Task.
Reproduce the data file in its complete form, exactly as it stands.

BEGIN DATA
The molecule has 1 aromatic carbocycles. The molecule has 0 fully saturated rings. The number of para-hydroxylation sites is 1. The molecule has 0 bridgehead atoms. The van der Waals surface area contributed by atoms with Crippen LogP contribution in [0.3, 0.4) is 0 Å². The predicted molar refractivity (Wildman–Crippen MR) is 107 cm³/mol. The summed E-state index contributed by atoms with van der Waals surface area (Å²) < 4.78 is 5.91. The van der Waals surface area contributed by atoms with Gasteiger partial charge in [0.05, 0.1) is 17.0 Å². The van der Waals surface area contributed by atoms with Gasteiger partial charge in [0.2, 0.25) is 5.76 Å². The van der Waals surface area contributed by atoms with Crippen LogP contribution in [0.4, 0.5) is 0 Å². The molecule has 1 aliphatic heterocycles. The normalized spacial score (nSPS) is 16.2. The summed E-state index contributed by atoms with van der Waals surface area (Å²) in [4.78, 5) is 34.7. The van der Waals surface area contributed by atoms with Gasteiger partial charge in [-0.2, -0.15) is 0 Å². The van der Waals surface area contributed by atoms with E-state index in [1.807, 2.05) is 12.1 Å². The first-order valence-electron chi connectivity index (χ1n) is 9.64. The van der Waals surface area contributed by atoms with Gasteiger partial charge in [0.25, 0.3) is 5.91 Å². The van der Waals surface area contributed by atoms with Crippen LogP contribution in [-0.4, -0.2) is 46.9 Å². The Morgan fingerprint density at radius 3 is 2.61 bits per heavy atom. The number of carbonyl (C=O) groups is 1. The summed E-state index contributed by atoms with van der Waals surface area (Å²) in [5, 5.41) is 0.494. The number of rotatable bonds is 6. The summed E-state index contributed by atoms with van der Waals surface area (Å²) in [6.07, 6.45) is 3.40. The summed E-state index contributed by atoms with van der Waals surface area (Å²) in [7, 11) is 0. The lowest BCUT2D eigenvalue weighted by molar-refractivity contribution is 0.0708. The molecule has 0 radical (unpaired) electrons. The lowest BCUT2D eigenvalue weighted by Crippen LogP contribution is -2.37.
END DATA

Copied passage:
The molecule has 1 aromatic carbocycles. The molecule has 0 fully saturated rings. The number of para-hydroxylation sites is 1. The molecule has 0 bridgehead atoms. The van der Waals surface area contributed by atoms with Crippen LogP contribution in [0.3, 0.4) is 0 Å². The predicted molar refractivity (Wildman–Crippen MR) is 107 cm³/mol. The summed E-state index contributed by atoms with van der Waals surface area (Å²) < 4.78 is 5.91. The van der Waals surface area contributed by atoms with Gasteiger partial charge in [0.05, 0.1) is 17.0 Å². The van der Waals surface area contributed by atoms with Gasteiger partial charge in [0.2, 0.25) is 5.76 Å². The van der Waals surface area contributed by atoms with Crippen LogP contribution in [0.4, 0.5) is 0 Å². The molecule has 1 aliphatic heterocycles. The normalized spacial score (nSPS) is 16.2. The summed E-state index contributed by atoms with van der Waals surface area (Å²) in [4.78, 5) is 34.7. The van der Waals surface area contributed by atoms with Gasteiger partial charge in [-0.2, -0.15) is 0 Å². The van der Waals surface area contributed by atoms with E-state index in [1.807, 2.05) is 12.1 Å². The first-order valence-electron chi connectivity index (χ1n) is 9.64. The van der Waals surface area contributed by atoms with Gasteiger partial charge in [0.25, 0.3) is 5.91 Å². The van der Waals surface area contributed by atoms with Crippen LogP contribution in [-0.4, -0.2) is 46.9 Å². The Morgan fingerprint density at radius 3 is 2.61 bits per heavy atom. The number of carbonyl (C=O) groups is 1. The summed E-state index contributed by atoms with van der Waals surface area (Å²) in [5, 5.41) is 0.494. The number of rotatable bonds is 6. The summed E-state index contributed by atoms with van der Waals surface area (Å²) in [6.07, 6.45) is 3.40. The summed E-state index contributed by atoms with van der Waals surface area (Å²) in [7, 11) is 0. The lowest BCUT2D eigenvalue weighted by molar-refractivity contribution is 0.0708. The molecule has 0 radical (unpaired) electrons. The lowest BCUT2D eigenvalue weighted by Crippen LogP contribution is -2.37.